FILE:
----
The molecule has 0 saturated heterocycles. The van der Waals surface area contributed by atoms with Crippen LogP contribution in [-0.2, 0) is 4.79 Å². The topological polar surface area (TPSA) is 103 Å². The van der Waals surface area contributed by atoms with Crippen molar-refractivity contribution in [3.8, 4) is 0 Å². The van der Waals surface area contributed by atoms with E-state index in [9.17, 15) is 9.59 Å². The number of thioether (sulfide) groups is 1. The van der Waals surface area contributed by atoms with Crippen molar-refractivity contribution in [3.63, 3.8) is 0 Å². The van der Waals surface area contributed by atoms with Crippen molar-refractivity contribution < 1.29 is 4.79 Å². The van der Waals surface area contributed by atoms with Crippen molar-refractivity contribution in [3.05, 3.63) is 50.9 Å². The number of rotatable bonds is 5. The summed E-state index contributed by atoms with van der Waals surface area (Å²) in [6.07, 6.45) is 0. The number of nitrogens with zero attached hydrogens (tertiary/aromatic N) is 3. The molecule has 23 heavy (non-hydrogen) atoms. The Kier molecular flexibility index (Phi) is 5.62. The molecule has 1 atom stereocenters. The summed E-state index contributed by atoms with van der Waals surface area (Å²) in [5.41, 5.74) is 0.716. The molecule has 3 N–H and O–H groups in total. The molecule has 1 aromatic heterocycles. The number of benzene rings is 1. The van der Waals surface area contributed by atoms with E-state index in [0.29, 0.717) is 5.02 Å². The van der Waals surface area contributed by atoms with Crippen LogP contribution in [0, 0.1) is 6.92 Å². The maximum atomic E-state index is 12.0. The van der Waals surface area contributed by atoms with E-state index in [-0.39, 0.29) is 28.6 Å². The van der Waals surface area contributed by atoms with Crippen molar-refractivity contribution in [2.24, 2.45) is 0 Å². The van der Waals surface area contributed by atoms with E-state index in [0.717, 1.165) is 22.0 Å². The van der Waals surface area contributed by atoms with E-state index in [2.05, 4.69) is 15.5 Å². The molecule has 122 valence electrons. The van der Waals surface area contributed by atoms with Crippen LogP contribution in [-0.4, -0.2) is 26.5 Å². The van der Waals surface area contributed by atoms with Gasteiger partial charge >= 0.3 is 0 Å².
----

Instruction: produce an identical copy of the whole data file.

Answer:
The molecule has 0 saturated heterocycles. The van der Waals surface area contributed by atoms with Crippen LogP contribution in [-0.2, 0) is 4.79 Å². The topological polar surface area (TPSA) is 103 Å². The van der Waals surface area contributed by atoms with Crippen molar-refractivity contribution in [3.8, 4) is 0 Å². The van der Waals surface area contributed by atoms with E-state index in [9.17, 15) is 9.59 Å². The number of thioether (sulfide) groups is 1. The van der Waals surface area contributed by atoms with Crippen molar-refractivity contribution in [3.63, 3.8) is 0 Å². The van der Waals surface area contributed by atoms with Crippen molar-refractivity contribution < 1.29 is 4.79 Å². The van der Waals surface area contributed by atoms with Crippen molar-refractivity contribution in [3.05, 3.63) is 50.9 Å². The number of rotatable bonds is 5. The summed E-state index contributed by atoms with van der Waals surface area (Å²) in [6.07, 6.45) is 0. The number of nitrogens with zero attached hydrogens (tertiary/aromatic N) is 3. The molecule has 23 heavy (non-hydrogen) atoms. The Kier molecular flexibility index (Phi) is 5.62. The molecule has 1 atom stereocenters. The summed E-state index contributed by atoms with van der Waals surface area (Å²) in [5.41, 5.74) is 0.716. The molecule has 3 N–H and O–H groups in total. The molecule has 1 aromatic heterocycles. The number of benzene rings is 1. The van der Waals surface area contributed by atoms with E-state index in [0.29, 0.717) is 5.02 Å². The van der Waals surface area contributed by atoms with Crippen LogP contribution in [0, 0.1) is 6.92 Å². The maximum atomic E-state index is 12.0. The van der Waals surface area contributed by atoms with E-state index in [-0.39, 0.29) is 28.6 Å². The van der Waals surface area contributed by atoms with Crippen molar-refractivity contribution in [2.24, 2.45) is 0 Å². The van der Waals surface area contributed by atoms with E-state index in [0.717, 1.165) is 22.0 Å². The van der Waals surface area contributed by atoms with E-state index in [2.05, 4.69) is 15.5 Å². The molecule has 122 valence electrons. The van der Waals surface area contributed by atoms with Crippen LogP contribution in [-0.4, -0.2) is 26.5 Å². The van der Waals surface area contributed by atoms with Gasteiger partial charge >= 0.3 is 0 Å².